What Is a Capital Gains Tax, and How Does It Work?
Capital gains taxes are taxes paid to the Internal Revenue Service for profits from the sales of various assets. But how capital gains taxes work can be complicated. Continue reading this article to learn more about them.
What Is a Capital Gains Tax?
When you sell capital assets like stocks, bonds, real estate, and cars, the profits are considered taxable income. It’s important to note that capital gains taxes are only applicable upon selling assets, not as you hold them. So if a stock you’ve invested in sees a dramatic price increase, you won’t owe any income taxes on those gains so long as you don’t sell any of your shares.
To calculate your capital gains, you take the total sale price of the asset and subtract the original amount you paid for it. Let’s say, you bought an investment property for $500,000 and five years later sold it for $750,000. Your capital gains amount to $250,000.
There are two different types of capital gains, both of which are taxed by the federal government. Let’s take a look at the differences between them:
Short-Term Capital Gains
The profits made on an investment that you’ve held for less than a year are called short-term capital gains. Short-term capital gains are taxed as ordinary income, which is a higher rate than long-term capital gains. Because of this, you typically want to hold on to your investments for longer than one year.
Long-Term Capital Gains
Long-term capital gains taxes are applied to investments that you held for at least one year. You may pay little or no capital gains taxes, depending on your income. However, tax rates on capital gains of this type can be up to 20%. We’ll go more in-depth on this in the next section.
Why Are Capital Gains Taxed Lower for Long-Term Investors?
Short-term stock trading creates market volatility and increases the number of risks investors and businesses face. To help avoid the fluctuations brought on by short-term investing, tax rates favor long-term investments.
As noted above, short-term gains are treated as regular income regarding tax rates. Long-term capital gains tax rates are:
- 0%: Single and married people filing separately with less than $40,000 of taxable income pay no capital gains taxes. This also applies to heads of household with $54,100 or less of taxable income and a married couple filing jointly with taxable income of $80,800 or less.
- 15%: Single people and married couples that file separately with taxable income of $40,401 to $445,850 pay capital gains tax rate of 15%. Heads of households with a taxable income of $54,101 to $473,750 or jointly filed married couples with taxable income of $80,801 to $501,600 also pay this tax rate on capital gains for investments held at least 12 months.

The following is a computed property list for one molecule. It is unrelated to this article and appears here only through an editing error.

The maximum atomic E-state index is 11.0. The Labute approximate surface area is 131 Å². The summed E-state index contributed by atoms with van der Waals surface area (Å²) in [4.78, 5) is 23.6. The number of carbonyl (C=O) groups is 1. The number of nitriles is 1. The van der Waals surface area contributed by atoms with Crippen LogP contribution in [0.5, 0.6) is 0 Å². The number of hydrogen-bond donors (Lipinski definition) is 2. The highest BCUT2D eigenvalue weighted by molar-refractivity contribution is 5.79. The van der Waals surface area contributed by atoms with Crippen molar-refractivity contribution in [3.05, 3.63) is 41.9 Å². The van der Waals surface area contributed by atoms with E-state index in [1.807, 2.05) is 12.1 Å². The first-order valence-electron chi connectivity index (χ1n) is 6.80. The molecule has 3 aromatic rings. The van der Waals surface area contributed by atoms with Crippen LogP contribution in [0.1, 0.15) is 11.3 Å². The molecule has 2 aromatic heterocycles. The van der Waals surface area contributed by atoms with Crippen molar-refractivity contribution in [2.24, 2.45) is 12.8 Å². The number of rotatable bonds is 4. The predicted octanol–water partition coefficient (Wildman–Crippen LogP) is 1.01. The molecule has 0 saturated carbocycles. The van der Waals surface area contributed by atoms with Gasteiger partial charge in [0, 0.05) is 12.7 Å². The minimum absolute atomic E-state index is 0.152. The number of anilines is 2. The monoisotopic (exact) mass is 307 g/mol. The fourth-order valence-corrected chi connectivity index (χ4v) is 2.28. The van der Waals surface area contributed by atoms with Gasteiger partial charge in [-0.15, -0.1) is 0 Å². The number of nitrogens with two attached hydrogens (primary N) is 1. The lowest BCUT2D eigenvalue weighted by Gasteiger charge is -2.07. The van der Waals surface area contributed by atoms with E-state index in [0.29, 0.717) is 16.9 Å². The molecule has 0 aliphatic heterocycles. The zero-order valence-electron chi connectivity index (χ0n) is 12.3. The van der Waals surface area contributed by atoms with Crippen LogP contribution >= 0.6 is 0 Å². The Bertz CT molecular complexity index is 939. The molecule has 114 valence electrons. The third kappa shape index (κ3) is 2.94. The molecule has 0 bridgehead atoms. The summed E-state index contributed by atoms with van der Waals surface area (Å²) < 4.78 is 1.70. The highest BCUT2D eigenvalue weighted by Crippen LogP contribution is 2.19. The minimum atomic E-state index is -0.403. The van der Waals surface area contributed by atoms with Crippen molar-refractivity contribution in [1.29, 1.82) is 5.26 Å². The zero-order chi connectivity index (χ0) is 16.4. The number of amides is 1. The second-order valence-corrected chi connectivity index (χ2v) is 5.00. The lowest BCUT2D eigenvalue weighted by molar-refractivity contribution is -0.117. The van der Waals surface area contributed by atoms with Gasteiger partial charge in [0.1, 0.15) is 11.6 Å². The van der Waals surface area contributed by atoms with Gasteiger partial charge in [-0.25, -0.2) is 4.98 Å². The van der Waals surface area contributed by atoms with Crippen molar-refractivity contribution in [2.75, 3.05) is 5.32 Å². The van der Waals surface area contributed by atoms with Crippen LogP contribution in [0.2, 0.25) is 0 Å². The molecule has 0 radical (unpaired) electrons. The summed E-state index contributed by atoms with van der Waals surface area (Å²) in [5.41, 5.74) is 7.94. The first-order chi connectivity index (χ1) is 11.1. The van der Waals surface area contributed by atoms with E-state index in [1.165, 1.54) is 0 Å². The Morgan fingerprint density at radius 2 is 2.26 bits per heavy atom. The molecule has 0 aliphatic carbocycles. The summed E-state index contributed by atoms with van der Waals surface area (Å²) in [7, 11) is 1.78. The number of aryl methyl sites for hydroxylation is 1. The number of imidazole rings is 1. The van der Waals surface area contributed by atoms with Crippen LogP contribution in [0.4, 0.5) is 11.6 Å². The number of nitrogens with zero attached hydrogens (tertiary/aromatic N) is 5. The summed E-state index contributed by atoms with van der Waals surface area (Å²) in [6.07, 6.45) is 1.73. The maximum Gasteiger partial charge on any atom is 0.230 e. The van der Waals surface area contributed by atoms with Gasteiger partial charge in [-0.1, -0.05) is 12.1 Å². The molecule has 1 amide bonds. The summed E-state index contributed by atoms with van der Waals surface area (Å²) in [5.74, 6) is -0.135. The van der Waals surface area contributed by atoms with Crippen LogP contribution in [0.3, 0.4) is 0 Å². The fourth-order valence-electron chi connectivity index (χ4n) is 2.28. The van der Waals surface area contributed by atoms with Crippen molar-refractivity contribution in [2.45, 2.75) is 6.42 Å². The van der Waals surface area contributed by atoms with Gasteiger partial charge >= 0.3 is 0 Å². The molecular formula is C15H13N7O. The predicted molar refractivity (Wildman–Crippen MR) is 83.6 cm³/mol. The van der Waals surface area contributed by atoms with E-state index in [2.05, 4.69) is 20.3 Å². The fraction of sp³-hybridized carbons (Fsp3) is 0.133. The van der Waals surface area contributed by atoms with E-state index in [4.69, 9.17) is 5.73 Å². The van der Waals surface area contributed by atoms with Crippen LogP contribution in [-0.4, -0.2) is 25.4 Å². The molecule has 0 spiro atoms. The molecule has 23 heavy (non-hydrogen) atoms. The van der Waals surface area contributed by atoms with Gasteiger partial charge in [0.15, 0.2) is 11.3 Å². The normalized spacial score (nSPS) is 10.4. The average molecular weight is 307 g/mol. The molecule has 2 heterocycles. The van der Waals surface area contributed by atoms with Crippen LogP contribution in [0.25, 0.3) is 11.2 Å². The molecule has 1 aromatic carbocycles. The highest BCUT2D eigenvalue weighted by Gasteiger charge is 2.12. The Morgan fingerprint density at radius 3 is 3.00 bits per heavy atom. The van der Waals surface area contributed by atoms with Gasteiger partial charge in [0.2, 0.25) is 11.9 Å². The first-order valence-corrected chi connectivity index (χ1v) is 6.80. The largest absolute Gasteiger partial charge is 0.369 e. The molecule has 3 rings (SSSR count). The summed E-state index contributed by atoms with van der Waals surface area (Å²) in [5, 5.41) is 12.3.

- 20%: Any individual or married couple making above the maximum taxable income at the 15% capital gains tax rate is subject to 20% rates for the tax year.
We should note that long-term capital gains on certain collectibles, like precious metals, jewelry, antiques, and coins, are taxed at 28% regardless of income.
Using Capital Gains Tax Planning to Your Benefit
As an investor, it’s only natural that you want to draw the most value out of your assets without exposing yourself to capital gains taxes, if not necessary. Working with financial experts specializing in capital gains tax planning can help you pay fewer taxes and protect your investments.
Some strategies for capital gains tax planning are:
- Think long-term: There are many reasons you may need or want to sell an asset before it qualifies for long-term capital gains tax rates, but you should typically invest for the long-term if you want to avoid paying taxes at regular income rates. And be sure to check that you’ve held a stock for over a year before selling it if you’re unsure.
- Use retirement plans: You can invest your gains into retirement plans without being subject to immediate taxes. Retirement plans like 401(k) and IRAs also enable you to sell investments within your account without facing capital gains taxes.
- Offset Gains with Losses: Not all investments bring gains. You can offset gains with any losses you incur to lower the capital gains taxes you have to pay. In many instances, losses offset gains dollar for dollar. You can also apply losses to future gains.
Summit Wealth Knows How Capital Gains Taxes Work
For nearly 40 years, we’ve helped individuals and families plan their finances, grow their wealth, and navigate capital gains tax complexities. You shouldn’t have to take on capital gains tax planning alone. We’re here to help you make sure your capital gains are taxed at the lowest possible rate and are used to help meet your financial goals. Reach out today to schedule a free consultation and learn more about capital gains tax planning strategies.